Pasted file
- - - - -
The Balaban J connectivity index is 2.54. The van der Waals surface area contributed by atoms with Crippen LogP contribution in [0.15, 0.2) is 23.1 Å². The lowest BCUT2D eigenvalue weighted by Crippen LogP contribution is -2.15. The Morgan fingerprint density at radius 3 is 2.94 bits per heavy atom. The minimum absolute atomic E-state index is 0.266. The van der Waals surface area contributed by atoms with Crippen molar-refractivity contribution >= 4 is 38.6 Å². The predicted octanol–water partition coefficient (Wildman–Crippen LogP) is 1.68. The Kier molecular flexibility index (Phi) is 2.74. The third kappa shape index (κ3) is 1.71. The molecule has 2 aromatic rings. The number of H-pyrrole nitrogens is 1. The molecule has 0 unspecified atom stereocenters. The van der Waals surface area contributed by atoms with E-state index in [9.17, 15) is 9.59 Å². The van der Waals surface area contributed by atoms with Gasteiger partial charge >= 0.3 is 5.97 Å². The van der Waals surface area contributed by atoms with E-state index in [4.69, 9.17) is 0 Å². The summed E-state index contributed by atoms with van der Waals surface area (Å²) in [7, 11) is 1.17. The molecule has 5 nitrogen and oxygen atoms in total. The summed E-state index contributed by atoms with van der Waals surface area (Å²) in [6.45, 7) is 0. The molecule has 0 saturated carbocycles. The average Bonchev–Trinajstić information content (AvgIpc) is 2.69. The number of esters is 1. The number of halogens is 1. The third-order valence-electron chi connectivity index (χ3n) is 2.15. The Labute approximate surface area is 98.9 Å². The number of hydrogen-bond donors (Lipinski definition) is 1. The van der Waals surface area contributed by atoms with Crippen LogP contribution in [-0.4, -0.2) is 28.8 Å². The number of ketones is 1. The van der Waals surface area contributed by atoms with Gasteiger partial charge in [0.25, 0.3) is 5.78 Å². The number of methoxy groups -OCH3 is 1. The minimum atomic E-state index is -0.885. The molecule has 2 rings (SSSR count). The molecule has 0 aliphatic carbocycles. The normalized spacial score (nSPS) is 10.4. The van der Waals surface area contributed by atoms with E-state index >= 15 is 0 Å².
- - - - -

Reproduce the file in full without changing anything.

The Balaban J connectivity index is 2.54. The van der Waals surface area contributed by atoms with Crippen LogP contribution in [0.15, 0.2) is 23.1 Å². The lowest BCUT2D eigenvalue weighted by Crippen LogP contribution is -2.15. The Morgan fingerprint density at radius 3 is 2.94 bits per heavy atom. The minimum absolute atomic E-state index is 0.266. The van der Waals surface area contributed by atoms with Crippen molar-refractivity contribution >= 4 is 38.6 Å². The predicted octanol–water partition coefficient (Wildman–Crippen LogP) is 1.68. The Kier molecular flexibility index (Phi) is 2.74. The third kappa shape index (κ3) is 1.71. The molecule has 2 aromatic rings. The number of H-pyrrole nitrogens is 1. The molecule has 0 unspecified atom stereocenters. The van der Waals surface area contributed by atoms with E-state index in [9.17, 15) is 9.59 Å². The van der Waals surface area contributed by atoms with Gasteiger partial charge >= 0.3 is 5.97 Å². The van der Waals surface area contributed by atoms with E-state index in [4.69, 9.17) is 0 Å². The summed E-state index contributed by atoms with van der Waals surface area (Å²) in [7, 11) is 1.17. The molecule has 5 nitrogen and oxygen atoms in total. The summed E-state index contributed by atoms with van der Waals surface area (Å²) in [6.45, 7) is 0. The molecule has 0 saturated carbocycles. The average Bonchev–Trinajstić information content (AvgIpc) is 2.69. The number of esters is 1. The number of halogens is 1. The third-order valence-electron chi connectivity index (χ3n) is 2.15. The Labute approximate surface area is 98.9 Å². The number of hydrogen-bond donors (Lipinski definition) is 1. The van der Waals surface area contributed by atoms with Crippen LogP contribution in [-0.4, -0.2) is 28.8 Å². The number of ketones is 1. The van der Waals surface area contributed by atoms with Gasteiger partial charge in [0.25, 0.3) is 5.78 Å². The number of methoxy groups -OCH3 is 1. The minimum atomic E-state index is -0.885. The molecule has 2 rings (SSSR count). The molecule has 0 aliphatic carbocycles. The normalized spacial score (nSPS) is 10.4. The van der Waals surface area contributed by atoms with E-state index >= 15 is 0 Å².